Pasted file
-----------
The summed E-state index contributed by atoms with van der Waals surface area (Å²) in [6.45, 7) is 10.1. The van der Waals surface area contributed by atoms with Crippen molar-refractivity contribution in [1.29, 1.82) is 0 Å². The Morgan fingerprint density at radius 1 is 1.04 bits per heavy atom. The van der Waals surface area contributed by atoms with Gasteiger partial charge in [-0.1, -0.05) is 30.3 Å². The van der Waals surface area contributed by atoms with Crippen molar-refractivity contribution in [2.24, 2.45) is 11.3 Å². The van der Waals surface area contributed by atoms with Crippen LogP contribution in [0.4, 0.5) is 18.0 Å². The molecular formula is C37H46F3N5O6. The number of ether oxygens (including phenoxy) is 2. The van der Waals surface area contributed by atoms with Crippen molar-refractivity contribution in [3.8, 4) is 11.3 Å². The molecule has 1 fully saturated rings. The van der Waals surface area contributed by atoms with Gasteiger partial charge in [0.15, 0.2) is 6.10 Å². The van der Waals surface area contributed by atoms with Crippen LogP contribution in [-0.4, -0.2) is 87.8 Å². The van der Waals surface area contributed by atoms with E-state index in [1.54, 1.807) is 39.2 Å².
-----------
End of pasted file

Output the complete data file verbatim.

The summed E-state index contributed by atoms with van der Waals surface area (Å²) in [6.45, 7) is 10.1. The van der Waals surface area contributed by atoms with Crippen molar-refractivity contribution in [1.29, 1.82) is 0 Å². The Morgan fingerprint density at radius 1 is 1.04 bits per heavy atom. The van der Waals surface area contributed by atoms with Gasteiger partial charge in [-0.1, -0.05) is 30.3 Å². The van der Waals surface area contributed by atoms with Crippen molar-refractivity contribution in [2.24, 2.45) is 11.3 Å². The van der Waals surface area contributed by atoms with Crippen LogP contribution in [0.4, 0.5) is 18.0 Å². The molecular formula is C37H46F3N5O6. The number of ether oxygens (including phenoxy) is 2. The van der Waals surface area contributed by atoms with Crippen molar-refractivity contribution in [3.8, 4) is 11.3 Å². The molecule has 1 fully saturated rings. The van der Waals surface area contributed by atoms with Gasteiger partial charge in [0.15, 0.2) is 6.10 Å². The van der Waals surface area contributed by atoms with Crippen LogP contribution in [-0.4, -0.2) is 87.8 Å². The van der Waals surface area contributed by atoms with E-state index in [1.54, 1.807) is 39.2 Å².